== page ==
Over the past week, the Wizards rolled to convincing wins over the hapless Lakers and the not-awful Nuggets, and then lost a shoulda-won game against a middling Celtics squad. And, in the grand tradition of players having good games shortly after I rip them, Kevin Seraphin had probably his best game of the year against Denver.
Meanwhile, John Wall climbed into a tie with Rajon Rondo for having the biggest defensive impact for a point guard in my rating system. Wall shows up in my numbers as having the biggest defensive impact on the Wizards so far this season. Not bad for a guy who I still think has room for improvement on the defensive end.
Other positive defenders: Marcin Gortat, Nenê, Kris Humphries, and Garrett Temple.
The “about average” grouping includes: Otto Porter, Rasual Butler and Paul Pierce. Pierce, had gotten off to an excellent start defensively, but his individual performance seems to have slipped a bit over the past couple weeks.
Bradley Beal and Drew Gooden are in the “bad defensive impact” category so far. Kevin Seraphin and Andre Miller are defensive dumpster fires to this point in the year.
Below is the Player Production Average (PPA) update. PPA is an overall rating stat I developed that credits players for things they do that help a team win and debits them for things that hurt the cause. PPA is per-minute, pace neutral, accounts for defense, and includes a “degree of difficulty” factor based on the level of competition a player faces while on the floor. In PPA, 100 = average, higher is better and replacement level is 45.
The first thing I wondered about when perusing the table above was the lack of change in Wall’s PPA. My feeling was that he had a terrific week. But, the game log shows that he shoot poorly (efg of just .395) and that he committed 14 turnovers.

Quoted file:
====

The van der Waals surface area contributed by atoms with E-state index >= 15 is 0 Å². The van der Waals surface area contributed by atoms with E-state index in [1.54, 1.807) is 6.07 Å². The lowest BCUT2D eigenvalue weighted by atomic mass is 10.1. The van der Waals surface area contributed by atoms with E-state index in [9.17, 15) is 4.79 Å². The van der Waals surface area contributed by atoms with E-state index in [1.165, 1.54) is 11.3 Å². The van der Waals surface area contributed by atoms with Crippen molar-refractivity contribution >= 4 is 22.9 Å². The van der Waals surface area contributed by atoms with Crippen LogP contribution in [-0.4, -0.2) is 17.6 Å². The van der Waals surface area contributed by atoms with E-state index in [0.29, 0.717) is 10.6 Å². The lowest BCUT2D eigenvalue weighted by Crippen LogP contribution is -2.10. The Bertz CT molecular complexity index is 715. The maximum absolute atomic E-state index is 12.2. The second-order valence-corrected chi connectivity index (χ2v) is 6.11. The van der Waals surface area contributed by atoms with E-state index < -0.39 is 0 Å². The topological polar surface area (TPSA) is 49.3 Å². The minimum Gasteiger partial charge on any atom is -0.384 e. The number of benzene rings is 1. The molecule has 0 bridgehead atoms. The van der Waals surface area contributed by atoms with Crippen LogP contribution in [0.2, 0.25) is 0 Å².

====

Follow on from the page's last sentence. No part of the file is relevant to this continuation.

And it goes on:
Rasual Butler had another week of outlandishly good shooting. In non-shooting categories, Butler’s numbers are all within established career norms. So far in Washington, he’s shooting .579 from 2pt range (vs. a career average of .435), and .545 from 3pt range (vs. a career average of .364).
I know fans want to attribute this to The Wall Effect, but a) only about half Butler’s minutes have been with Wall; b) he’s shooting with outlandish accuracy (and more often) when Wall’s on the bench; and c) his shooting numbers in Indiana last season were also significantly better than his previous career norms.
It may simply be that Butler worked hard and improved his shooting late in his career. And, it may be that he’s ripe for a regression. Sample sizes are still small: just 304 minutes and 112 shot attempts so far this season.
I’d like to see the Wizards continue to start Humprhies and bring Nenê off the bench. The starting lineup doesn’t appear to have suffered with the change, which isn’t surprising considering how little Nenê was producing. I suspect Nenê’s production will improve going against bench bigs. And, bringing him off the bench, gives the coaching staff options at PF and C, which means they can drop Seraphin from the rotation.
Despite the loss to Boston, the week was a positive one for the Wizards. Good teams win games convincingly. They don’t necessarily have the best record in close games, because they often avoid close games in the first place. That Washington won three in a row (including the win against Miami) by double digits may be a marker of the team getting stronger.